The idea behind both of these models is that explosives have been placed behind an object, and a servo-skull has been programmed to watch and wait until the enemy is close enough, and then detonate, probably annihilating itself in the process. Another glorious sacrifice to the God-Emperor.

These make a nice 40k-accompaniment to the Minefield that I sorted out a couple of years ago. I guess I can also get some use out of them if I ever manage to get back into Necromunda/Inq28munda/Shadow War Armageddon. Honestly, I can’t remember the rules for this sort of thing, so I imagine I’d probably need another 4-6 of them to work as “counters” to allow some of them to be actual booby traps and some to be dummies. If I have to make some more, I certainly hope I can get the damned things done a hell of a lot faster!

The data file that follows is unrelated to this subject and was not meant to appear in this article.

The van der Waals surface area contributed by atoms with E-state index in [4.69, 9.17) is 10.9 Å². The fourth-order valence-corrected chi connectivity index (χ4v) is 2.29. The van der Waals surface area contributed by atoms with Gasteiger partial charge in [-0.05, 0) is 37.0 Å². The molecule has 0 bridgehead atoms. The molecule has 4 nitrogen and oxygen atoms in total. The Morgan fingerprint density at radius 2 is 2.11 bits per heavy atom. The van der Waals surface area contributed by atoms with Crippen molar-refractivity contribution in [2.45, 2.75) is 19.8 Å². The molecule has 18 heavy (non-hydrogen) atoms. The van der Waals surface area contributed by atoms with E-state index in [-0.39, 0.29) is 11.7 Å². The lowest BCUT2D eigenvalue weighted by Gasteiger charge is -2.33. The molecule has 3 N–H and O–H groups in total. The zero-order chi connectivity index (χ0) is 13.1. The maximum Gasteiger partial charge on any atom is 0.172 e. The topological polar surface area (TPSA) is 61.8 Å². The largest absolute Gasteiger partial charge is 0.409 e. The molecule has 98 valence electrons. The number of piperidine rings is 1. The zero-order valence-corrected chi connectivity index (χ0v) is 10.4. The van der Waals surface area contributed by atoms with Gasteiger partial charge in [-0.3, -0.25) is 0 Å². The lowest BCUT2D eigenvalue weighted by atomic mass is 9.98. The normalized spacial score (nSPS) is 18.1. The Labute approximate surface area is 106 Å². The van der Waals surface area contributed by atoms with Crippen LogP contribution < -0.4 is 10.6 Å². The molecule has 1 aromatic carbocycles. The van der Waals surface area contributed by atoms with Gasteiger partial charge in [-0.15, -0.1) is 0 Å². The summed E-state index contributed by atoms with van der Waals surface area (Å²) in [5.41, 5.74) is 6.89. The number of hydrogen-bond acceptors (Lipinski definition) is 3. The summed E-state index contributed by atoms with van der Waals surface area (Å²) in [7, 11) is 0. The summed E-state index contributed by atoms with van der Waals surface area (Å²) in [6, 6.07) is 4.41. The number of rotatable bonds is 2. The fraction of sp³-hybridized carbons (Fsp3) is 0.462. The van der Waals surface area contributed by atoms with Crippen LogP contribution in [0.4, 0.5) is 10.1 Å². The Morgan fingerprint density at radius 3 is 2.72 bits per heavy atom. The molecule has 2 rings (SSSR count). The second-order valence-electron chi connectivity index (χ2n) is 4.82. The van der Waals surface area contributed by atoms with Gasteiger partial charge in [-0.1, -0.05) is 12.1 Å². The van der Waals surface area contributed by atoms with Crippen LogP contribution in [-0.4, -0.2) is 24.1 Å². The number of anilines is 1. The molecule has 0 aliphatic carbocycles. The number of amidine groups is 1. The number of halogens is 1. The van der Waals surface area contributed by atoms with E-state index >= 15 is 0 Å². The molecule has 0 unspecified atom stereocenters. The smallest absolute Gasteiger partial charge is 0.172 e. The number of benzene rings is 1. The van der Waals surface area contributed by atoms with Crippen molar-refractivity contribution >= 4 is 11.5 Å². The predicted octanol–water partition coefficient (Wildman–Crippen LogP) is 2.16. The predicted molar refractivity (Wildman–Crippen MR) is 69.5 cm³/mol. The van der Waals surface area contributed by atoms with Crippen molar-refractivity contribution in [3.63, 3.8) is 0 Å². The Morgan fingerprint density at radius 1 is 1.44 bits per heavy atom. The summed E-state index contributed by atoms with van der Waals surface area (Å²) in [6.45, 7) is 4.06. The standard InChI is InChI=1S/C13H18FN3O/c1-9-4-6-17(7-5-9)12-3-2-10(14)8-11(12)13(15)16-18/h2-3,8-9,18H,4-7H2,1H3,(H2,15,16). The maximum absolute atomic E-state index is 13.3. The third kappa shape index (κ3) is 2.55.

Review: Urbanmatz’ 6’x4′ Badlands Game Mat.

Warning, Pic HEAVY! – Also, most pics can be clicked for larger versions.

Urbanmatz' 6'x4' Badlands Game Mat.

Here’s the next of my gaming mat reviews. Once again, this one is from Urbanmatz, based in the Czech Republic. The Badlands Game Mat. I chose this one as I’d been wanting something to (approximately) match the style that the majority of my models are based with. That is: dark earth, patchy grass and the occasional bit of rock.

Urbanmatz' 6'x4' Badlands Game Mat.

Citadel Miniatures Zoat

Like my base!